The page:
Reviewing the current formulation which just doesn't smell good to me. A mix of pure alcohol and "dad" cologne. Seems to be pretty potent with good longevity.
Vintage Version (Black Bottom):
This screams Italian from the very first spray.
A bridge between classic Eau de Cologne (1916, 4711) and classic barbershop (Tuscany, APH).
You can smell both in it and if you try not to smell either (sorta like sniff squinting your nose) you get a new type of fragrance that is manly and soft.
I would urge you to try this. You will not be unhappy
27th October, 2016 (last edited: 03rd November, 2016)
The tangy basil - citrus - bergamot opening comes laced with cool spice. This is set over a base of lightly sweetened dark woody vetiver and patchouli. Coriander adds an air of aromatic sophistication but even a large dose of linalool can't stop the profile from quickly plunging into obscurity. It gets more and more muddied till the whole thing becomes just a featureless dark brown with a citrus tang rising up; like a brown bear in a bear pit, thrashing around on the mandarins put down for bait.
The recent fashion for adding piquant notes to the profile of designer masculines shows how, in theory, this type of thing could be improved. A hard edge at the top would add definition to the structure and could help to provide direction to its evolution. But the success of this strategy depends on material quality, whether its traditional incense or pepper etc, or even aldehydes that make the cut, or whether the option is for savage industrial chemicals.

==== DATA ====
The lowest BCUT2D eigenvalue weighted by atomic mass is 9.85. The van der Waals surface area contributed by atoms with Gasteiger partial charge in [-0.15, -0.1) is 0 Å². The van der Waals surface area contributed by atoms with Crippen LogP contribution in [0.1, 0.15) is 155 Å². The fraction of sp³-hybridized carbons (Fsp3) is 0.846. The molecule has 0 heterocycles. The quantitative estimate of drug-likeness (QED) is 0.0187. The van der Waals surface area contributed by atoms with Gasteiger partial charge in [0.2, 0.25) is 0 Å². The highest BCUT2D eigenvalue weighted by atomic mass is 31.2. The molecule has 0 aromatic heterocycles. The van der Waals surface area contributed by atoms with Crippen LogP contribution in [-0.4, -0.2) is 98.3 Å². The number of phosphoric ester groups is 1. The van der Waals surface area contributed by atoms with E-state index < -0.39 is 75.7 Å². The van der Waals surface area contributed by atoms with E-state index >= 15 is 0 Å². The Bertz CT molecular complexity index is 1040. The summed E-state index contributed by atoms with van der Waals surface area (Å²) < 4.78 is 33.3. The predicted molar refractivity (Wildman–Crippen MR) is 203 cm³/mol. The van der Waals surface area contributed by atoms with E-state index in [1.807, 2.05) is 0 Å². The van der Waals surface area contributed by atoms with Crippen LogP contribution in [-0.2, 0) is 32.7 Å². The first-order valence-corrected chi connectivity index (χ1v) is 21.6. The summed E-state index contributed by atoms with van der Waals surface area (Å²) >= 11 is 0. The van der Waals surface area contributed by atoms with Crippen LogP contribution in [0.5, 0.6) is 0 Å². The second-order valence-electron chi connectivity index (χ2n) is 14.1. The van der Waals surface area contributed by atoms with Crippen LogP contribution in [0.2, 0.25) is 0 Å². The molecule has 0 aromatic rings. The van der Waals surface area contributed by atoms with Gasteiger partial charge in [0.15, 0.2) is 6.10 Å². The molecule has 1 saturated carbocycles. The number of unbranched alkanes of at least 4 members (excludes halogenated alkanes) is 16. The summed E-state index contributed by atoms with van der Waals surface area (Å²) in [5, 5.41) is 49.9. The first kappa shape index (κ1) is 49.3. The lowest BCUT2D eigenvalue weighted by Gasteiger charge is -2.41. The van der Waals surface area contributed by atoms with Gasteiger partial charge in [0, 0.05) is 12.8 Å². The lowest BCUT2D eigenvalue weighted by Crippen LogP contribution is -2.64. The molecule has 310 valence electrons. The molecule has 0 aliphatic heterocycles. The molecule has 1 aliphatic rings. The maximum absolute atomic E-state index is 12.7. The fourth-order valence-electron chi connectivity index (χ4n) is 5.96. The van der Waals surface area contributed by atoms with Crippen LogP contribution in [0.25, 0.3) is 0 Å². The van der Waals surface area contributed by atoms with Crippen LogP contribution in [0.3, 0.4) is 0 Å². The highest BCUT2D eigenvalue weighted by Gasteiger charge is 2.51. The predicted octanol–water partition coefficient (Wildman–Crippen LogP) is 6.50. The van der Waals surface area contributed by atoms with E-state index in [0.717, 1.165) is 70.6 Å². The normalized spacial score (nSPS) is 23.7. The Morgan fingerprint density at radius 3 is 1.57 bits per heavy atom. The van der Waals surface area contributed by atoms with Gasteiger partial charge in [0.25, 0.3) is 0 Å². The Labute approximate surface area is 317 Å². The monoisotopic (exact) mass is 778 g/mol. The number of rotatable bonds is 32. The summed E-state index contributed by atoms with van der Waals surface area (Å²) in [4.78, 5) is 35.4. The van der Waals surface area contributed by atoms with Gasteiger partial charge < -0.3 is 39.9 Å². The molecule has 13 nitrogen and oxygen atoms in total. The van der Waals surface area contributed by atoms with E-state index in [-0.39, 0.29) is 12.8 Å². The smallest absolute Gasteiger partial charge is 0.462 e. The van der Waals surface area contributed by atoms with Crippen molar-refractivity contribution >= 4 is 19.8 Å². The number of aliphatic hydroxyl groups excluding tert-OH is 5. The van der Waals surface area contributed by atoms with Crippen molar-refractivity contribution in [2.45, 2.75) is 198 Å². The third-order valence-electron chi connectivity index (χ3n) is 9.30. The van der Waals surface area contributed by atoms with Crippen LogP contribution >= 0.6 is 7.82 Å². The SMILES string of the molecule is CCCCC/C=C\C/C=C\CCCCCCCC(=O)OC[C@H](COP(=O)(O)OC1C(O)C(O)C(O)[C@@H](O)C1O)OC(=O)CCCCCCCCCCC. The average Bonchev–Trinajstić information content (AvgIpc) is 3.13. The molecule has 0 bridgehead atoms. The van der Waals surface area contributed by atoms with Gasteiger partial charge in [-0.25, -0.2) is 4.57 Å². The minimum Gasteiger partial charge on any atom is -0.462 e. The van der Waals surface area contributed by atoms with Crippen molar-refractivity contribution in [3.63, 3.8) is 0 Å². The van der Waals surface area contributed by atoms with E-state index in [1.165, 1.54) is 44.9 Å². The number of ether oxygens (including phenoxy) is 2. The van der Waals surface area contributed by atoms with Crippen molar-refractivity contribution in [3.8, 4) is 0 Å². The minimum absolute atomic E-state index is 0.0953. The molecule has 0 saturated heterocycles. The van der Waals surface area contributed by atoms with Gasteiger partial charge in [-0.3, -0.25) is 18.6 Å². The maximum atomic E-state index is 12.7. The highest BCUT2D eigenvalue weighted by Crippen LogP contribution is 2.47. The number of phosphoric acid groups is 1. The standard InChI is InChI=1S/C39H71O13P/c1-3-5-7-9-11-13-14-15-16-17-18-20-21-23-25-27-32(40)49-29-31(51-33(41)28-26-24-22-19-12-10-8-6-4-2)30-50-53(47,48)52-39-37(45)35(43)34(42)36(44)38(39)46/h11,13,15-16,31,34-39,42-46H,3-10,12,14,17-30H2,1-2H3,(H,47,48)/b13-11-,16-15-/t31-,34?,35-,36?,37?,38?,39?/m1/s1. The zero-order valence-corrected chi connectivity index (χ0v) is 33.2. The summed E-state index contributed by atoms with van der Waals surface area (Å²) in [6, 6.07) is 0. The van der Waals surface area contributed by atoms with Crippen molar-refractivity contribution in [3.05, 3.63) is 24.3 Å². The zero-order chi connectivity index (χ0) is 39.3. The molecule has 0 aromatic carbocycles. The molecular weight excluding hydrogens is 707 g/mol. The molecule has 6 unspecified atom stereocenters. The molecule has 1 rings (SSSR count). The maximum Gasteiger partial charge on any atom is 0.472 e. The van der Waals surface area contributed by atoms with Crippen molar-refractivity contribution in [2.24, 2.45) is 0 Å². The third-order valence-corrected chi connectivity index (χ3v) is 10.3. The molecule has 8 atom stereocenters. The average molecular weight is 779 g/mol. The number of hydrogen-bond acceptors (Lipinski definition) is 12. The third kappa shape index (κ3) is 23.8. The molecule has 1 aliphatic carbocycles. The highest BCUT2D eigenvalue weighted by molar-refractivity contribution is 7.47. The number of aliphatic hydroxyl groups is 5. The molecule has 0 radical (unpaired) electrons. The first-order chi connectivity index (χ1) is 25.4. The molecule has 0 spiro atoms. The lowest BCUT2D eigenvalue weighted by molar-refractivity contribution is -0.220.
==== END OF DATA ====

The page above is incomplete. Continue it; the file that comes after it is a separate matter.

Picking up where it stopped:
After a promising opening vintage Eau pour Homme becomes a disappointing muddy brown mess; its dull and its boring, but it could be worse - at least it isn't offensive.
20th September, 2016 (last edited: 27th September, 2016)
I have the current formulation that renders the listed note pyramid completely redundant. No lavendar, no sandalwood and certainly no oakmoss. It opens with neroli and citrus and then just turns extremely sour and uninviting, a combination of the extinguishing opening notes polluted by a tinge of a terrible clove note. It's a shame because the note pyramid promises a lot.
This Armani is what Bvlgari and Paul Smith have been trying to imitate all this time. It's a classic build and very straightforward without being boring. I sometimes wonder whether there is vetiver in it. This is essentially one of the scents trying to create a fresh escape route from the heavy-handed 80's just before the advent of Calone. Orangey scents seem to work well on me, so of course I like this one.